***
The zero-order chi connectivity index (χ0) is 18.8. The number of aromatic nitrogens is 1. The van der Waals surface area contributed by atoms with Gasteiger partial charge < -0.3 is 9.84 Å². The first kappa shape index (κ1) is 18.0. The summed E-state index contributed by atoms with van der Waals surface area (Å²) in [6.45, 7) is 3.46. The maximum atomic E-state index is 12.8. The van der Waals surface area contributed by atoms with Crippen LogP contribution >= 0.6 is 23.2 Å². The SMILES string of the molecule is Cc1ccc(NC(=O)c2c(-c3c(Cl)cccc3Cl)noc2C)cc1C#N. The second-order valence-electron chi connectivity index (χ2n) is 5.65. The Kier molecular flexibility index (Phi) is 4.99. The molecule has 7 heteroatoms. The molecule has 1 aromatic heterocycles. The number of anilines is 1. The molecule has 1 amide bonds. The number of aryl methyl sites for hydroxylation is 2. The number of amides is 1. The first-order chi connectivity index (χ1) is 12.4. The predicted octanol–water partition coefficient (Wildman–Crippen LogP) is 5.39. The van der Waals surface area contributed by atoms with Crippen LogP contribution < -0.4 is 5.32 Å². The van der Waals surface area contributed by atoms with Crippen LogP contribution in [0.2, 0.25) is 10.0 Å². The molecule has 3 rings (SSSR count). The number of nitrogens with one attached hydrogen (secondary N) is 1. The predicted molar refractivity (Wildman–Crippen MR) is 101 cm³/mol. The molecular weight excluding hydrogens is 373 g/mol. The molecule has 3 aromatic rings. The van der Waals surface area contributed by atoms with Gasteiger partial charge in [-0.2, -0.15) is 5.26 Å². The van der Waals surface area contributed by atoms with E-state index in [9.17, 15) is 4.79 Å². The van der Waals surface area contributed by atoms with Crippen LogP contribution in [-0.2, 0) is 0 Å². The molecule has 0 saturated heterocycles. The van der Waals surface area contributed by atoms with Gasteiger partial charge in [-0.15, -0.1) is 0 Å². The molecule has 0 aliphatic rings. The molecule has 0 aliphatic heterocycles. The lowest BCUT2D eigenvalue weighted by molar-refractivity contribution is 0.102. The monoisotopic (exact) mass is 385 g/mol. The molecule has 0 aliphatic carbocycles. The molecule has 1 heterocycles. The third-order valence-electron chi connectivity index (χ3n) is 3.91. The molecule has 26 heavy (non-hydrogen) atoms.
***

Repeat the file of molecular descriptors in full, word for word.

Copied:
The zero-order chi connectivity index (χ0) is 18.8. The number of aromatic nitrogens is 1. The van der Waals surface area contributed by atoms with Gasteiger partial charge < -0.3 is 9.84 Å². The first kappa shape index (κ1) is 18.0. The summed E-state index contributed by atoms with van der Waals surface area (Å²) in [6.45, 7) is 3.46. The maximum atomic E-state index is 12.8. The van der Waals surface area contributed by atoms with Crippen LogP contribution >= 0.6 is 23.2 Å². The SMILES string of the molecule is Cc1ccc(NC(=O)c2c(-c3c(Cl)cccc3Cl)noc2C)cc1C#N. The second-order valence-electron chi connectivity index (χ2n) is 5.65. The Kier molecular flexibility index (Phi) is 4.99. The molecule has 7 heteroatoms. The molecule has 1 aromatic heterocycles. The number of anilines is 1. The molecule has 1 amide bonds. The number of aryl methyl sites for hydroxylation is 2. The number of amides is 1. The first-order chi connectivity index (χ1) is 12.4. The predicted octanol–water partition coefficient (Wildman–Crippen LogP) is 5.39. The van der Waals surface area contributed by atoms with Crippen LogP contribution < -0.4 is 5.32 Å². The van der Waals surface area contributed by atoms with Crippen LogP contribution in [0.2, 0.25) is 10.0 Å². The molecule has 3 rings (SSSR count). The number of nitrogens with one attached hydrogen (secondary N) is 1. The predicted molar refractivity (Wildman–Crippen MR) is 101 cm³/mol. The molecular weight excluding hydrogens is 373 g/mol. The molecule has 3 aromatic rings. The van der Waals surface area contributed by atoms with Gasteiger partial charge in [-0.2, -0.15) is 5.26 Å². The van der Waals surface area contributed by atoms with E-state index in [9.17, 15) is 4.79 Å². The van der Waals surface area contributed by atoms with Crippen LogP contribution in [-0.2, 0) is 0 Å². The molecule has 0 saturated heterocycles. The van der Waals surface area contributed by atoms with Gasteiger partial charge in [-0.15, -0.1) is 0 Å². The molecule has 0 aliphatic rings. The molecule has 0 aliphatic heterocycles. The lowest BCUT2D eigenvalue weighted by molar-refractivity contribution is 0.102. The monoisotopic (exact) mass is 385 g/mol. The molecule has 0 aliphatic carbocycles. The molecule has 1 heterocycles. The third-order valence-electron chi connectivity index (χ3n) is 3.91. The molecule has 26 heavy (non-hydrogen) atoms.